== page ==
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Global competition for attracting talents and the world economy

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  • Frédéric DOCQUIER

    () (UNIVERSITE CATHOLIQUE DE LOUVAIN, Institut de Recherches Economiques et Sociales (IRES) and FNRS)

  • Joël MACHADO

    () (UNIVERSITE CATHOLIQUE DE LOUVAIN, Institut de Recherches Economiques et Sociales (IRES))

Abstract

This paper studies the effect of liberalizing the international mobility of college-educated workers on the world economy. First, we combine data on effective and desired migration to identify the net pool of foreign talents (NPFT) of selected high-income countries. So far, the EU15 has poorly benefited from its NPFT while the US has mobilized a large portion of it. Second, we use a micro-founded model to simulate the effects of skill-selective liberalization shocks. In our benchmark model, a worldwide liberalization induces larger long-run income gains for the EU15 (+8.8 percent) than for the US (+5.9 percent). However, less attractive EU countries such as Austria, Belgium, Germany, Greece, Luxembourg and the Netherlands benefit less than the US. In addition, liberalizing high-skilled migration decreases income per worker by 2.5 percent in developing countries. Overall, it increases efficiency (+6.2 percent in the worldwide average level of income per capita) and inequality (+1.2 percentage points in the Theil inequality index). Much greater effects can be obtained if total factor productivity varies with human capital.

Suggested Citation

  • Frédéric DOCQUIER & Joël MACHADO, 2014. "Global competition for attracting talents and the world economy," Discussion Papers (IRES - Institut de Recherches Economiques et Sociales) 2014020, Université catholique de Louvain, Institut de Recherches Economiques et Sociales (IRES).
  • Handle: RePEc:ctl:louvir:2014020
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    References listed on IDEAS

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    Citations

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    Cited by:

    1. Michal burzynski & Christoph Deuster & Frédéric Docquier, 2018. "The Geography of Talent: Development Implications and Long-Run Prospects," Discussion Papers (IRES - Institut de Recherches Economiques et Sociales) 2018002, Université catholique de Louvain, Institut de Recherches Economiques et Sociales (IRES).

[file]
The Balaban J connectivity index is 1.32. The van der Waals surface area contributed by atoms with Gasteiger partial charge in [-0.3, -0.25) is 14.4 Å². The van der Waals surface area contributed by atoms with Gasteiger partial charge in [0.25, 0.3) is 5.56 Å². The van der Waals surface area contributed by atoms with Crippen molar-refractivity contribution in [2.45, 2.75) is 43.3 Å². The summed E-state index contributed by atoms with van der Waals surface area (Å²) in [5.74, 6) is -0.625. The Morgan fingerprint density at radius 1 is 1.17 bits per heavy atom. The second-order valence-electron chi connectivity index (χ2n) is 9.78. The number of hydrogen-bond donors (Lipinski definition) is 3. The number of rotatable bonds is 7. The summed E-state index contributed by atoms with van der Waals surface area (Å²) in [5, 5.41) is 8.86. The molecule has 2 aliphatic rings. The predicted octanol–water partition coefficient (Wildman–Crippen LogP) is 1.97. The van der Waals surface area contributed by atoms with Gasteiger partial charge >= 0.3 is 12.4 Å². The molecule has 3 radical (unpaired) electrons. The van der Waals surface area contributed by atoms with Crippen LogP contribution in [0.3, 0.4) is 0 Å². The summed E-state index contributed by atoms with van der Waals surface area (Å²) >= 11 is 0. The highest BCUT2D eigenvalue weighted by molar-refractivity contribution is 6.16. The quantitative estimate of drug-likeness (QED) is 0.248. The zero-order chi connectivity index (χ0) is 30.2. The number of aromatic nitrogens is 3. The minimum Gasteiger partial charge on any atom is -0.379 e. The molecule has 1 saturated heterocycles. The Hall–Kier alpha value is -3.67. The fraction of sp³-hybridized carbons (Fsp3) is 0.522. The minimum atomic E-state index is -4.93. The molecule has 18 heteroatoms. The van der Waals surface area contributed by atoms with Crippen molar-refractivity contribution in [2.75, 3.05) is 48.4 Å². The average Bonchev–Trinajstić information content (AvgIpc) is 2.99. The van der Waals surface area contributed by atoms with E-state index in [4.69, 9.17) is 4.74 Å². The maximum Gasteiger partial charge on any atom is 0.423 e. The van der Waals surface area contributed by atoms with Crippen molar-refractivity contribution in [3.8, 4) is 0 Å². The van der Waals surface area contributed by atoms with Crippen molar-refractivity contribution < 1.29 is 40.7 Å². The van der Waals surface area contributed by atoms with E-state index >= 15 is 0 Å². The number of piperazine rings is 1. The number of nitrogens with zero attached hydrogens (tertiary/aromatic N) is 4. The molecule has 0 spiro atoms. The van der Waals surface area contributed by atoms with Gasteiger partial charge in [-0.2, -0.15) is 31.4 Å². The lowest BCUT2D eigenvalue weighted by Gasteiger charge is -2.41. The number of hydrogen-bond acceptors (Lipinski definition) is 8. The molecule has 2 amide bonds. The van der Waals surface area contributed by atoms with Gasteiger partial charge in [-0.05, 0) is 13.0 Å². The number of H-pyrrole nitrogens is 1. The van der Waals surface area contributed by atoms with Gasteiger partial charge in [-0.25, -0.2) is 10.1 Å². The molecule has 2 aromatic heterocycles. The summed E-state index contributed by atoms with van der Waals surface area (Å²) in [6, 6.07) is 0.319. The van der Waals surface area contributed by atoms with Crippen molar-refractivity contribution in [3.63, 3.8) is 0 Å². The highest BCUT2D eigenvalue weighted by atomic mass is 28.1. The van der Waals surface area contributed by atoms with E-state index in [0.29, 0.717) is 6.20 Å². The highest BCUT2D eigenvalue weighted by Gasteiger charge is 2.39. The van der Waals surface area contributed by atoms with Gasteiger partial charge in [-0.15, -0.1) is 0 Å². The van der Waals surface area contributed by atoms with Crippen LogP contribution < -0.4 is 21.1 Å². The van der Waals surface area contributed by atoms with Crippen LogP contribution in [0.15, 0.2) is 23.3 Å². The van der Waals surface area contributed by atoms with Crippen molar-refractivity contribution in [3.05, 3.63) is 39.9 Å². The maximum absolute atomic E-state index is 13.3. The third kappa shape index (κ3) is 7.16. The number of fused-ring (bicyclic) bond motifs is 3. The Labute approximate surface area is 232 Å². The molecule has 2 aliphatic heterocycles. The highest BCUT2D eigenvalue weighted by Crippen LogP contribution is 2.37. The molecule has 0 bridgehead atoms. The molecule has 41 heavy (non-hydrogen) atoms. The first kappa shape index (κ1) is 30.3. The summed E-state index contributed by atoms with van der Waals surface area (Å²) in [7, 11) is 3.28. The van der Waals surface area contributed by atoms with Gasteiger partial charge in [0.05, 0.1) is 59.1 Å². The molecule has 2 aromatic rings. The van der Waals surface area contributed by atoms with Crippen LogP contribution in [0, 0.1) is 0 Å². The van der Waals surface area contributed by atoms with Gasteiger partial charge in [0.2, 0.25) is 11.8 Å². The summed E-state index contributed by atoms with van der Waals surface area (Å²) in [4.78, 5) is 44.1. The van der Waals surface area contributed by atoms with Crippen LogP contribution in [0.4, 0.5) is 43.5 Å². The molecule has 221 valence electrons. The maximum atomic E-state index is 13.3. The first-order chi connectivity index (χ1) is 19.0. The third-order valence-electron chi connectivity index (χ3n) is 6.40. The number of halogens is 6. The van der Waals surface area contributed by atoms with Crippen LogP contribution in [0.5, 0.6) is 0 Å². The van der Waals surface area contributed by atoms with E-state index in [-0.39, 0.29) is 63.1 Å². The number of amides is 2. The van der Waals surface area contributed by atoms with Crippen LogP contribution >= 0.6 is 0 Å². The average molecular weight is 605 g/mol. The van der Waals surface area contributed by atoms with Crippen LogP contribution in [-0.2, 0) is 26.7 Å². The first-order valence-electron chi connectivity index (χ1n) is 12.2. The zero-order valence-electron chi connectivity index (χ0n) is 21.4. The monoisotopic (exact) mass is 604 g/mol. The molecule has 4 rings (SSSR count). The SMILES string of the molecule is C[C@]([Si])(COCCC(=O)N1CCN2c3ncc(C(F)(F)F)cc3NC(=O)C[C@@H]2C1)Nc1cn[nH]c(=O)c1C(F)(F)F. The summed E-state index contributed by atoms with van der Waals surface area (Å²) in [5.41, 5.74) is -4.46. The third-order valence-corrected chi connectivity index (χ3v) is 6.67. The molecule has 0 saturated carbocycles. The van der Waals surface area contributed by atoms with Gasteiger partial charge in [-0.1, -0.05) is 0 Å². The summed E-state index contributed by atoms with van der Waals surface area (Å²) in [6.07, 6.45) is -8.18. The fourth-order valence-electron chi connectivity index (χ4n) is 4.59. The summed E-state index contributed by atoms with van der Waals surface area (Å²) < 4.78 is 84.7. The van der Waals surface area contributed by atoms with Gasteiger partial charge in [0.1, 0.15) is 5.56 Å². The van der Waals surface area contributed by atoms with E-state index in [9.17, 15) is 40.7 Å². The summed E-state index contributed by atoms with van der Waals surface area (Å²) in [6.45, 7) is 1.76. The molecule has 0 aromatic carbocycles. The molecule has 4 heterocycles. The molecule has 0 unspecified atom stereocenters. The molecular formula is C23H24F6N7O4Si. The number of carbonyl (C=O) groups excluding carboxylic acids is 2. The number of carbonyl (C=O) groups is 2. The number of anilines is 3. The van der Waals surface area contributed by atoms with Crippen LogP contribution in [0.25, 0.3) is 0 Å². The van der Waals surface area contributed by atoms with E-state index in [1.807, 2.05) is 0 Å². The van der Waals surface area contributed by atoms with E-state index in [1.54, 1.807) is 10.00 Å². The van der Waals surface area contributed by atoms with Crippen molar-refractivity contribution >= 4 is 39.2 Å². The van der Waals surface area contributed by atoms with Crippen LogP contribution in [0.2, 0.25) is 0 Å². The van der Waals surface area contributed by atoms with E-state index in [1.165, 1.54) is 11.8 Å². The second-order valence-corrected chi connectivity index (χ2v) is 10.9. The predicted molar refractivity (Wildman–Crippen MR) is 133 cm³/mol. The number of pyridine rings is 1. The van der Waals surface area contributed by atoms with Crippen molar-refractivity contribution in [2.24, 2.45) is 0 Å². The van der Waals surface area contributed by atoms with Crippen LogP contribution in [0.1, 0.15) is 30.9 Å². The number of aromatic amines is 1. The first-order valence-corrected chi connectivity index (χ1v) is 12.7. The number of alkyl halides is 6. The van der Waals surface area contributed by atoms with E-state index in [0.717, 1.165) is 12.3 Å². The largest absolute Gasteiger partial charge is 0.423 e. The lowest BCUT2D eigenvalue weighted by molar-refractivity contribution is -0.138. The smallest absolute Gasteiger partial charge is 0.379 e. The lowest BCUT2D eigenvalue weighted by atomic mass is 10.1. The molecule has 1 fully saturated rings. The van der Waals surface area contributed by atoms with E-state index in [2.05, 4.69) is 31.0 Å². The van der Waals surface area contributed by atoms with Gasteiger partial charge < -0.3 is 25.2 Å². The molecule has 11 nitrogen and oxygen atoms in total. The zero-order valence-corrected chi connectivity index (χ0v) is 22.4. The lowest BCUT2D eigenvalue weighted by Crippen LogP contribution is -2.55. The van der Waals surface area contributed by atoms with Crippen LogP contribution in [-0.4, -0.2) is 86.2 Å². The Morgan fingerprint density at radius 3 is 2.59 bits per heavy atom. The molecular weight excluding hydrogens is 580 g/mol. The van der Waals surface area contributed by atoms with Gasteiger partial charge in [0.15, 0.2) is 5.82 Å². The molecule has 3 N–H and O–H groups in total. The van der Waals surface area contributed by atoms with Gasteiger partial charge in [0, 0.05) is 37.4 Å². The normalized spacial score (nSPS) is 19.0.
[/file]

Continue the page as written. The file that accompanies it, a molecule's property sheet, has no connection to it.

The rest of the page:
2. Kahn, Michael & Gamedze, Thandi & Oghenetega, Joshua, 2019. "Mobility of sub-Saharan Africa doctoral graduates from South African universities—A tracer study," International Journal of Educational Development, Elsevier, vol. 68(C), pages 9-14.
    3. Frédéric DOCQUIER & Joël MACHADO, 2015. "Remittance and Migration Prospects for the Twenty-First Century," Working Papers P133, FERDI.
    4. Kris Hartley & Jun Jie Woo & Sun Kyo Chung, 2018. "Urban innovation policy in the postdevelopmental era: Lessons from Singapore and Seoul," Asia and the Pacific Policy Studies, Wiley Blackwell, vol. 5(3), pages 599-614, September.
    5. Frédéric Docquier & Joël Machado, 2017. "Income Disparities, Population and Migration Flows Over the Twenty First Century," Italian Economic Journal: A Continuation of Rivista Italiana degli Economisti and Giornale degli Economisti, Springer;Società Italiana degli Economisti (Italian Economic Association), vol. 3(2), pages 125-149, July.
    6. Michel Beine & Joël Machado & Ilse Ruyssen, 2019. "Do potential migrants internalise migrant rights in OECD host societies?," CREA Discussion Paper Series 19-07, Center for Research in Economic Analysis, University of Luxembourg.
    7. Burzynski, Michal & Deuster, Christoph & Docquier, Frédéric, 2020. "Geography of skills and global inequality," Journal of Development Economics, Elsevier, vol. 142(C).
    8. Miriam Palacios-Callender & Stephen A. Roberts, 2018. "Scientific collaboration of Cuban researchers working in Europe: understanding relations between origin and destination countries," Scientometrics, Springer;Akadémiai Kiadó, vol. 117(2), pages 745-769, November.
    9. Irina S. Zinovyeva & Yuri А. Kozenko & Kirill B. Gerasimov & Yulia I. Dubova & Margarita S. Irizepova, 2016. "Regional Innovation Development as a Feature of Competitiveness in the XXI Century," Contemporary Economics, University of Economics and Human Sciences in Warsaw., vol. 10(4), December.
    10. Michele Tuccio, 2017. "Determinants of Intra-ASEAN Migration," Asian Development Review, MIT Press, vol. 34(1), pages 144-166, March.

    More about this item

    Keywords

    brain drain; human capital; migration; growth; inequality;

    JEL classification:

    • O15 - Economic Development, Innovation, Technological Change, and Growth - - Economic Development - - - Economic Development: Human Resources; Human Development; Income Distribution; Migration
    • F22 - International Economics - - International Factor Movements and International Business - - - International Migration
    • F63 - International Economics - - Economic Impacts of Globalization - - - Economic Development
    • I24 - Health, Education, and Welfare - - Education - - - Education and Inequality

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